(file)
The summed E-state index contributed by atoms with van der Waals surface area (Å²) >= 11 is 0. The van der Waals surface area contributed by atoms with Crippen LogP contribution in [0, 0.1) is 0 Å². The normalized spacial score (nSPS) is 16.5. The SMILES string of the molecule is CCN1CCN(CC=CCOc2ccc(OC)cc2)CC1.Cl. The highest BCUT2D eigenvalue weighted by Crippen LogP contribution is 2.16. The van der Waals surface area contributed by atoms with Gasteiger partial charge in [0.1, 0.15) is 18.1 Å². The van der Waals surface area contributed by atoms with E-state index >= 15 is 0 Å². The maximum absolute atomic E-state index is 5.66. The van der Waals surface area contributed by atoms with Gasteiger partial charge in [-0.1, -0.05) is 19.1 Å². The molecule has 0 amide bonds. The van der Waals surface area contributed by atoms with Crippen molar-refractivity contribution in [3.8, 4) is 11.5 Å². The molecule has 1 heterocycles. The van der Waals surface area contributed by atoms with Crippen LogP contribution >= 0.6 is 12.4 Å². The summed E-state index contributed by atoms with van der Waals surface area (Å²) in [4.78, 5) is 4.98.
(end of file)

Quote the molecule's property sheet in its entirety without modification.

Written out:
The summed E-state index contributed by atoms with van der Waals surface area (Å²) >= 11 is 0. The van der Waals surface area contributed by atoms with Crippen LogP contribution in [0, 0.1) is 0 Å². The normalized spacial score (nSPS) is 16.5. The SMILES string of the molecule is CCN1CCN(CC=CCOc2ccc(OC)cc2)CC1.Cl. The highest BCUT2D eigenvalue weighted by Crippen LogP contribution is 2.16. The van der Waals surface area contributed by atoms with Gasteiger partial charge in [0.1, 0.15) is 18.1 Å². The van der Waals surface area contributed by atoms with E-state index >= 15 is 0 Å². The maximum absolute atomic E-state index is 5.66. The van der Waals surface area contributed by atoms with Gasteiger partial charge in [-0.1, -0.05) is 19.1 Å². The molecule has 0 amide bonds. The van der Waals surface area contributed by atoms with Crippen molar-refractivity contribution in [3.8, 4) is 11.5 Å². The molecule has 1 heterocycles. The van der Waals surface area contributed by atoms with Crippen LogP contribution >= 0.6 is 12.4 Å². The summed E-state index contributed by atoms with van der Waals surface area (Å²) in [4.78, 5) is 4.98.